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Posts tagged ‘content’

Taking think tank communications to the next level: Determining what goes where (Part 2)

The previous post suggested that this can be achieved by working through three steps: a) what should get done, b) who is best placed to do it, and c) empowering those who are best placed to do it to do it.
To answer the first question, the post examined what an informed content strategy looked like. And before we dive into step b, let’s consider first why we even need a content strategy.

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Taking think tank communications to the next level: Determining what goes where (Part 1)

Various parts of a think tank or research organisation must specialise in specific functions and skills – a Durkheimian ‘organic society’ writ small. For such a society, Durkheim observed that they were more likely to have laws and regulations that facilitated cooperation rather than those that punished individuals. Kicking communications activities up a gear within an organisation requires a similar approach: rules (however formal or informal) that facilitate cooperation around its constituent parts. Within the communications remit, that’s about figuring out what goes where. In other words, it’s about determining: a) what should get done, b) who is best placed to do it, and c) empowering those who are best placed to do it to, well, actually do it!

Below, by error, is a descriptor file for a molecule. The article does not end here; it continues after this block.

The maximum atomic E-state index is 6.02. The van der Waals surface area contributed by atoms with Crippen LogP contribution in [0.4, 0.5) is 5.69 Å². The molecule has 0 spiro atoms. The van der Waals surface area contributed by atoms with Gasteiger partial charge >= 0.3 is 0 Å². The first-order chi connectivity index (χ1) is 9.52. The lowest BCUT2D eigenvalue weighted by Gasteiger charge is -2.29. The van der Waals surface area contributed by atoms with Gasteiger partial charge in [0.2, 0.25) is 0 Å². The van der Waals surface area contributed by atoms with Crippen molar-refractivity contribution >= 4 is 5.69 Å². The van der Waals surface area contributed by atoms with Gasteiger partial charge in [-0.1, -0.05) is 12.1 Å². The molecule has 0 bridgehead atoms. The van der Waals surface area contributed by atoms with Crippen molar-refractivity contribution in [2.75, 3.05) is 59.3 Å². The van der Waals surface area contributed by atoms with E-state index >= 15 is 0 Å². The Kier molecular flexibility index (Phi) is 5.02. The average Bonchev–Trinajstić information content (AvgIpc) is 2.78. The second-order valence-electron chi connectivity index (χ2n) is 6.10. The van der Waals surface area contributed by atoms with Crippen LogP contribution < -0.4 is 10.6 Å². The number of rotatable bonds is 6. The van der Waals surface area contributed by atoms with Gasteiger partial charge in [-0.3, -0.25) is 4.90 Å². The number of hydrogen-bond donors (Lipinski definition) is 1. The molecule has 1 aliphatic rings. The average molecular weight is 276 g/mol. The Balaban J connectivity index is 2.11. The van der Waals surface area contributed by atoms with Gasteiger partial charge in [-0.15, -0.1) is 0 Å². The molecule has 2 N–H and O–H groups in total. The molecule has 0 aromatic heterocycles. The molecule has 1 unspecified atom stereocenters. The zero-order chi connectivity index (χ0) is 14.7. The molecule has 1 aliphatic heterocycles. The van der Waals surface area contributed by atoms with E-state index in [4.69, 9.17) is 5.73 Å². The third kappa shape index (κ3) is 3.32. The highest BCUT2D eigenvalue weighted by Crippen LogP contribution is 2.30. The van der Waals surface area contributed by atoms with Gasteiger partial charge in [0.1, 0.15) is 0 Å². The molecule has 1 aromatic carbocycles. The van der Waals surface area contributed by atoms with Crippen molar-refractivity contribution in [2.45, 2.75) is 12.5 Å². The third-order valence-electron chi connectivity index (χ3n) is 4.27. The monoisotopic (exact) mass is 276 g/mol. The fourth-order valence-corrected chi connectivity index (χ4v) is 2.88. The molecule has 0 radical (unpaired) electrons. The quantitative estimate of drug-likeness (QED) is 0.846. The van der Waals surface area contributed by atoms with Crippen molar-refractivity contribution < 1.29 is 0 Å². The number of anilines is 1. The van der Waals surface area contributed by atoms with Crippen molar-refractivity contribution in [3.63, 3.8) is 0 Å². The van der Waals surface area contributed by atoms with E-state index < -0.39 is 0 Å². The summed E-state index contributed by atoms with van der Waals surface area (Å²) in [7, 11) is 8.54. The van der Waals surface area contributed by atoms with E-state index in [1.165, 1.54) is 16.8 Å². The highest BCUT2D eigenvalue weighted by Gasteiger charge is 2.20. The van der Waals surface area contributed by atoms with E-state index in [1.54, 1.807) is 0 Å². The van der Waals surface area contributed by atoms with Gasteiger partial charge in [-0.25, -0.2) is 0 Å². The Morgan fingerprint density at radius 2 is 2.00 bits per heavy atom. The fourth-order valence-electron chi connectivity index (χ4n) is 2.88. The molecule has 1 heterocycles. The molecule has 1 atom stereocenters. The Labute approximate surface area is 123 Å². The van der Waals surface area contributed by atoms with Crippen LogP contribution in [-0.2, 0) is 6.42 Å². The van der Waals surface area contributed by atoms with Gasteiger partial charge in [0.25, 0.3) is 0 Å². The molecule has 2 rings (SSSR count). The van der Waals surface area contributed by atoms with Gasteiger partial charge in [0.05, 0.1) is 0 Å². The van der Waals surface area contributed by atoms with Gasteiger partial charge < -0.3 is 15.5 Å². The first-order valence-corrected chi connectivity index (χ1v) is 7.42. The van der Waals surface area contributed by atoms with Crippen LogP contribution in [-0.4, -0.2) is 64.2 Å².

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Responding to digital disruption of traditional communications: ‘reusing the wheel’

This is the fourth in a series of blogs looking at the challenges of ‘digital disruption’ and ODI’s strategy in responding to them. The first blog set the scene, and the second and third outlined in more detail two planks of ODI’s strategy, namely, ‘being there communications’ and ‘cradle to grey content’. This blog looks at the final strand of ODI’s strategy, ‘reusing the wheel’ (as opposed to reinventing it): the free (or cheap) digital content, technology and tools that can improve the quality and delivery of all communications products.

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Responding to digital disruption of traditional communications: ‘cradle to grey content’ strategy

This is the third in a series of blogs looking at the challenges of ‘digital disruption’ and ODI’s strategy in responding to them. The first blog set the scene, and the second outlined in more detail one of three planks of ODI’s strategy: ‘being there communications’. If ‘being there’ outlines the channel the message is delivered through, this blog looks at the content of the message itself, and how the Internet is changing the format of the message and time horizons for which a message can be relevant.

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Responding to digital disruption of traditional communications: ‘being there’ communications